Travel TV

Now that I've gotten on the subject of travel programs, I might as well come clean. The majority of TV programs that I watch in Japan are travelogues of some sort. In my previous post, I wrote about my fondness for "Weekend Cinderella." In fact, there are three other shows that I try to catch every week -- all of which involve travel, but are thematically very different. The best is "Sekai Ururun Taizaiki," which has been on TV for the last 13 years. The show has different celebrities go on a homestay for about a week in another country. Most of the time they have a goal to accomplish by the end of their stay, maybe walking a tightrope in a Korean acrobatic act or learning how sing to make a camel cry in Mongolia. Unfortunately, "Ururun" is going off the air this fall. That means I will have to be satisfied with the remaining travel programs.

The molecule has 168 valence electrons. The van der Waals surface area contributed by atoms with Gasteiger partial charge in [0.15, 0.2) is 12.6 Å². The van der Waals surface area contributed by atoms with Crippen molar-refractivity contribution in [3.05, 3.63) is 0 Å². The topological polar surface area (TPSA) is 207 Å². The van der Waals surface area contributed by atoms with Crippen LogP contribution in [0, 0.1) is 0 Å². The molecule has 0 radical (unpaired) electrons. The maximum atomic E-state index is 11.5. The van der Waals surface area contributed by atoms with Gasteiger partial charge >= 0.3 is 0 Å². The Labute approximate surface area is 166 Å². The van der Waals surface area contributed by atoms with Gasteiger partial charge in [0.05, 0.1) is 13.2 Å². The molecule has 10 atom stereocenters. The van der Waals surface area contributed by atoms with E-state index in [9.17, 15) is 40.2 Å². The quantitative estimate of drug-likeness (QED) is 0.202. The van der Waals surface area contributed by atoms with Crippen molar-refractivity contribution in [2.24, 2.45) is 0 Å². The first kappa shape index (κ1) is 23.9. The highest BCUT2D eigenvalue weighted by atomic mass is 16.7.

"Sekai Fureai Aruki" is a really unusual show on NHK that features no visible host. Alternatively featuring a male or female narrator, the show is a virtual walk through various towns all over the globe. Most of the walk is shot in real time, and includes face-to-face exchanges with people randomly encountered on the streets and alleyways.
"AiNori" is the closest to US-style reality TV. It's similar to MTV's "Road Rules," where a small group of girls and guys travels in a van through different countries. The twist here is that they are trying to make a love connection, and they can only return to Japan once they successfully partner with someone of the opposite sex. Or until they "retire" from the show. I find the show odd in the sense that if I had a choice, I would choose to travel the world for as long as I could for free. To me, going home to Japan seems like losing rather than winning.